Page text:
A University of Aberdeen postgraduate researcher has clocked up almost 3,000 hours as an NHS volunteer supporting those affected by Covid-19.
Muhammad Farooq was one of the 170,000 who, in just one night in March, answered a call issued by the UK government to join a network of volunteers needed to help the 1.5 million individuals asked to shield from the coronavirus because of underlying health conditions.
Since his first call to assist a person in isolation in March 2020, he has now amassed 2,869 hours of volunteer work ranging from collecting prescriptions, shopping and food to making phone calls to those unable to leave their homes.
Muhammed is currently a PhD scholar in the department of Divinity and, although born and bred in Pakistan, is a British citizen currently based in London.
As a Lawyer, Magistrate (JP) in London and visiting lecturer in Pakistan, Muhammed, whose work focuses on legal reform in Pakistan, particularly with regard to family law and the rights of women, had a lot to juggle but said he quickly realised the difference a few minutes out of your own day can make to others.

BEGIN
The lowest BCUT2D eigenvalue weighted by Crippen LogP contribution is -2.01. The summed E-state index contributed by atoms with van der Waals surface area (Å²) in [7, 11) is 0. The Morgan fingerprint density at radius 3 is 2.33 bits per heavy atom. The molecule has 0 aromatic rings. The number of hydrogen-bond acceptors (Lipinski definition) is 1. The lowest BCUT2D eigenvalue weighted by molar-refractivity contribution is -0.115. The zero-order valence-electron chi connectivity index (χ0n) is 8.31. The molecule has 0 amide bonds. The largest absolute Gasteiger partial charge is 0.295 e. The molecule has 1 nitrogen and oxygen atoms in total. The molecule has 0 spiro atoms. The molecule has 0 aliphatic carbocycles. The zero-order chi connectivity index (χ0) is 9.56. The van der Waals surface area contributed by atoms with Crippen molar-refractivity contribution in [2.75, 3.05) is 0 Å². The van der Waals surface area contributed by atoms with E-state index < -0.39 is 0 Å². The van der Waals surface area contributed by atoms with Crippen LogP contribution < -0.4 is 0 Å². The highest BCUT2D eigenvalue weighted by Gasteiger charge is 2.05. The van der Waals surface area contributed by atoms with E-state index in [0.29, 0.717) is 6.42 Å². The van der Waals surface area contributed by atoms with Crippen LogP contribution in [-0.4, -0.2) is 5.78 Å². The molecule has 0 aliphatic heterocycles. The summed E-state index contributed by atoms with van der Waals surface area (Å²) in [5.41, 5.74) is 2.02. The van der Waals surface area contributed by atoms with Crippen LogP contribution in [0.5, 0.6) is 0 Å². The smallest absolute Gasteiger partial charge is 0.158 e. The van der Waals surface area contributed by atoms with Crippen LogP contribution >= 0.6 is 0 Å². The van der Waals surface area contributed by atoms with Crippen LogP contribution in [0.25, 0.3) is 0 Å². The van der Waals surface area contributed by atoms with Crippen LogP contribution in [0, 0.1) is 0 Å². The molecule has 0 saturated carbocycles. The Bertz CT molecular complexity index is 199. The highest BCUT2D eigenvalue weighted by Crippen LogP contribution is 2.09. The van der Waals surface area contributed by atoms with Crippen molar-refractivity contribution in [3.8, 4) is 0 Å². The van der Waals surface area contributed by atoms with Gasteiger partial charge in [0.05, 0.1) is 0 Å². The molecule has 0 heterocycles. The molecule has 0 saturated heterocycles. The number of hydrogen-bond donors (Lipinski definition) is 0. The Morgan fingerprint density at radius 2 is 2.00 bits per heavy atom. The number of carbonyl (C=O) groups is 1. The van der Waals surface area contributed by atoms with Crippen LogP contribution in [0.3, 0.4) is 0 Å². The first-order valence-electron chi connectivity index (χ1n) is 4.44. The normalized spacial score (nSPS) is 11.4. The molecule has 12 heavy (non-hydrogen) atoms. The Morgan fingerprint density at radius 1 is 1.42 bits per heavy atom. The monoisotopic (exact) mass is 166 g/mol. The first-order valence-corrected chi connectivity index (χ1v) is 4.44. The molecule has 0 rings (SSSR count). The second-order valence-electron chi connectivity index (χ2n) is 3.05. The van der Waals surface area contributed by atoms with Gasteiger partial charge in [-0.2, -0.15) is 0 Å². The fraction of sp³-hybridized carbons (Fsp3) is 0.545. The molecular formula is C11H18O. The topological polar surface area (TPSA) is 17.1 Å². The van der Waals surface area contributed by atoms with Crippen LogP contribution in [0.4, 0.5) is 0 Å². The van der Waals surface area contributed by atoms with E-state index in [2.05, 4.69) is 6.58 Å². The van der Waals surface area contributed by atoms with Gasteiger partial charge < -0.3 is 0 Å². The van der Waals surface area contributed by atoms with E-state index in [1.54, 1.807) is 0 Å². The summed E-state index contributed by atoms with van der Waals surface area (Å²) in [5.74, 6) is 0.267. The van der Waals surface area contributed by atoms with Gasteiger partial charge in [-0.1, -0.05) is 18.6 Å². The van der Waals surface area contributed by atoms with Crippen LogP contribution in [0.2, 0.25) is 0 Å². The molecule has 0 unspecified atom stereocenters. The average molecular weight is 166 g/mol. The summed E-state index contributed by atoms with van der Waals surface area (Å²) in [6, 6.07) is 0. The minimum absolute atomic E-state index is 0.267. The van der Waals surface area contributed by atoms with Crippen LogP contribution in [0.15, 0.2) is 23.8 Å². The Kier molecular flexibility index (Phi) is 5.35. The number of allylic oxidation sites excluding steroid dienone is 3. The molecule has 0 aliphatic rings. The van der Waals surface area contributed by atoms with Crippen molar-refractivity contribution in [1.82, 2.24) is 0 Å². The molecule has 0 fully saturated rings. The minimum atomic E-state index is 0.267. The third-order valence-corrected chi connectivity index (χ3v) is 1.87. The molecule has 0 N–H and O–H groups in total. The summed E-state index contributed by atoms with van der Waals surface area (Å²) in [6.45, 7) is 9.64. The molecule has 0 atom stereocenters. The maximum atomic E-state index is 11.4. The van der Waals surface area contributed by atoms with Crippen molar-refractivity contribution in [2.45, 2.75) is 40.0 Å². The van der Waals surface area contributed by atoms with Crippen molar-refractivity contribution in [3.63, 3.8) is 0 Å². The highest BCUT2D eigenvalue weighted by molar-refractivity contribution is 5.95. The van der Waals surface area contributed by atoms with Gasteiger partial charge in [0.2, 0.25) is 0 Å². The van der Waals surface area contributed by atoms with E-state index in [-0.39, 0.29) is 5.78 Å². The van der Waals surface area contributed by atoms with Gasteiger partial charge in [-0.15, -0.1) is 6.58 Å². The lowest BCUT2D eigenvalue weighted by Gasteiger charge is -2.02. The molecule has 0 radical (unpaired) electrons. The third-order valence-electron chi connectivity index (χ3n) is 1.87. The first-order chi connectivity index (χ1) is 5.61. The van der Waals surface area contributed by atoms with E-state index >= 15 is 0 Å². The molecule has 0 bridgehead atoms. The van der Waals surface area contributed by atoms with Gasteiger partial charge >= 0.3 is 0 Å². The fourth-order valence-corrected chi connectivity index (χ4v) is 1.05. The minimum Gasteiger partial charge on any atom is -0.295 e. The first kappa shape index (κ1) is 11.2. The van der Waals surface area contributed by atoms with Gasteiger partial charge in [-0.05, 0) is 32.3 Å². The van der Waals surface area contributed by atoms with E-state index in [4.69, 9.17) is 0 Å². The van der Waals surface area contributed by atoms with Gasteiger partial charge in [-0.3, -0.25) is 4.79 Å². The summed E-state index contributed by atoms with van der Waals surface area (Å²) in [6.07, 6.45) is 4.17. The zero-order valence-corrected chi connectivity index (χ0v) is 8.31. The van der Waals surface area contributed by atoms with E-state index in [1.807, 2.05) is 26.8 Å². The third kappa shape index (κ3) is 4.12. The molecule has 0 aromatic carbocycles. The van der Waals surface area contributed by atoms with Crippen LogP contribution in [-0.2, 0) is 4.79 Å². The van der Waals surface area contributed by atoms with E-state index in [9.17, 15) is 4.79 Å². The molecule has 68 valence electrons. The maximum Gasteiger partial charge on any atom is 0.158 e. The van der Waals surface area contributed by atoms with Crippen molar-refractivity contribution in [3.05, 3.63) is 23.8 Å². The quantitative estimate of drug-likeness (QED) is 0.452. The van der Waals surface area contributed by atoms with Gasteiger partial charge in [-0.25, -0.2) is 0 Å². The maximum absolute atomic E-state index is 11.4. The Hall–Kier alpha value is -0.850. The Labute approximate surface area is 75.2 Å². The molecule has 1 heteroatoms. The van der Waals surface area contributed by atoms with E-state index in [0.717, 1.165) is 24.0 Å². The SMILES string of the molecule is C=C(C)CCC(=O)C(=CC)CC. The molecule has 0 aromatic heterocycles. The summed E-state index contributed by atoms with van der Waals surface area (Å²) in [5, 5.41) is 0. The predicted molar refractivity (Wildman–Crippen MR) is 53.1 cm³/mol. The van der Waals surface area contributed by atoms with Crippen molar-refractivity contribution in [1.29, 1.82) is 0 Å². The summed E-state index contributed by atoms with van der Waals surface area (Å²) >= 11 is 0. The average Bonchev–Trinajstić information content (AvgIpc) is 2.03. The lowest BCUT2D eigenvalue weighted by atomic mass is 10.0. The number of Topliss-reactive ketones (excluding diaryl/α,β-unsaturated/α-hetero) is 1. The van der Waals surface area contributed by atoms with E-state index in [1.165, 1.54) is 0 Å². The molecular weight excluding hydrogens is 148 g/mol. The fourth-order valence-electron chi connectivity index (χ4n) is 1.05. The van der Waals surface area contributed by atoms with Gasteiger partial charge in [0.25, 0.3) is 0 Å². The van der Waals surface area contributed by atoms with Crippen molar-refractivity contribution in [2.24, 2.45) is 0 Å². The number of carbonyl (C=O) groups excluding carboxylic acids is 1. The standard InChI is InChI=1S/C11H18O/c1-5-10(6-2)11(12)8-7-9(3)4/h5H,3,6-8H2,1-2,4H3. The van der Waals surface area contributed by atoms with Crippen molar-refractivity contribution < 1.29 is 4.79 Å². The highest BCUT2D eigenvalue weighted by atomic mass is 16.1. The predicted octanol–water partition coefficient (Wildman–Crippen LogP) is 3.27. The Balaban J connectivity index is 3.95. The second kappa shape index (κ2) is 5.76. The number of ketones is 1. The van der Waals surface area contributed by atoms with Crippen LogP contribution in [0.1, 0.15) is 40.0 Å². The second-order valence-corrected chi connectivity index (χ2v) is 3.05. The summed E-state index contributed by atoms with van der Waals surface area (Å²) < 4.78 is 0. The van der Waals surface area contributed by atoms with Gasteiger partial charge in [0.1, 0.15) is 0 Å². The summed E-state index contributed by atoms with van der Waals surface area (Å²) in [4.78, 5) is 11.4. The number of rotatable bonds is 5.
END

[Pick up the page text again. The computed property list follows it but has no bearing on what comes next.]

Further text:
“I saw for myself the real difference volunteering can make,” he added. “It has had a positive effect on me personally and I have seen the happiness that small acts of kindness can bring. It’s an incredible feeling.
"I was so happy when I received my first alert to assist a person in isolation, now I've completed 2,869 hours of work.
“I hadn’t planned on doing so much when I started but it is just a few hours a week for me. I am only walking, collecting medicines and delivering things but it’s nice to know that you have played your part and delivered kindness at a time when so many people are struggling.”
Muhammed recently received a thank you for his contribution from the Director of Volunteering, Royal Voluntary Service which he says he received with ‘both delight and pride’.